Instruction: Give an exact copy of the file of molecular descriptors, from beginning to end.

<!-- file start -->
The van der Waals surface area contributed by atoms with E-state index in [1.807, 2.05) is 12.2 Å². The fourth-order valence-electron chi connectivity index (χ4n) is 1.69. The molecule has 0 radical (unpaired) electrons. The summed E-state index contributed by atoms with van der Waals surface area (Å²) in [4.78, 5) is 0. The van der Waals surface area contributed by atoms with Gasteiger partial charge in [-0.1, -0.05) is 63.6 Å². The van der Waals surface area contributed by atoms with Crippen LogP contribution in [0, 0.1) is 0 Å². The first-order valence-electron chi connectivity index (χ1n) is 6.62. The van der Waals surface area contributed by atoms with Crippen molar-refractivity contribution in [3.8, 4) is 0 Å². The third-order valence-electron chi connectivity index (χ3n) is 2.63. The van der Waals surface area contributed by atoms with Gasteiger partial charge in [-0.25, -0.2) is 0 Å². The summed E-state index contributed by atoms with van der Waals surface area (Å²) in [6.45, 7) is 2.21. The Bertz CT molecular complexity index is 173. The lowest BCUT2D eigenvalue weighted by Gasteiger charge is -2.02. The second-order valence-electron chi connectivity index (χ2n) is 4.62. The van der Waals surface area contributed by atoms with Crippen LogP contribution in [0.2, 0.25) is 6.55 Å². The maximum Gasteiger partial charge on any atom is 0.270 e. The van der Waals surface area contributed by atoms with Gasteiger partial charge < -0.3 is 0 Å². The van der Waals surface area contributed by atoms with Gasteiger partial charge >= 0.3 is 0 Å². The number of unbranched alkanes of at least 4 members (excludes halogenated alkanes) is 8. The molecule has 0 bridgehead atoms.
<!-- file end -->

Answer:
The van der Waals surface area contributed by atoms with E-state index in [1.807, 2.05) is 12.2 Å². The fourth-order valence-electron chi connectivity index (χ4n) is 1.69. The molecule has 0 radical (unpaired) electrons. The summed E-state index contributed by atoms with van der Waals surface area (Å²) in [4.78, 5) is 0. The van der Waals surface area contributed by atoms with Gasteiger partial charge in [-0.1, -0.05) is 63.6 Å². The van der Waals surface area contributed by atoms with Crippen LogP contribution in [0, 0.1) is 0 Å². The first-order valence-electron chi connectivity index (χ1n) is 6.62. The van der Waals surface area contributed by atoms with Crippen molar-refractivity contribution in [3.8, 4) is 0 Å². The third-order valence-electron chi connectivity index (χ3n) is 2.63. The van der Waals surface area contributed by atoms with Gasteiger partial charge in [-0.25, -0.2) is 0 Å². The summed E-state index contributed by atoms with van der Waals surface area (Å²) in [6.45, 7) is 2.21. The Bertz CT molecular complexity index is 173. The lowest BCUT2D eigenvalue weighted by Gasteiger charge is -2.02. The second-order valence-electron chi connectivity index (χ2n) is 4.62. The van der Waals surface area contributed by atoms with Crippen LogP contribution in [0.2, 0.25) is 6.55 Å². The maximum Gasteiger partial charge on any atom is 0.270 e. The van der Waals surface area contributed by atoms with Gasteiger partial charge < -0.3 is 0 Å². The van der Waals surface area contributed by atoms with Gasteiger partial charge >= 0.3 is 0 Å². The number of unbranched alkanes of at least 4 members (excludes halogenated alkanes) is 8. The molecule has 0 bridgehead atoms.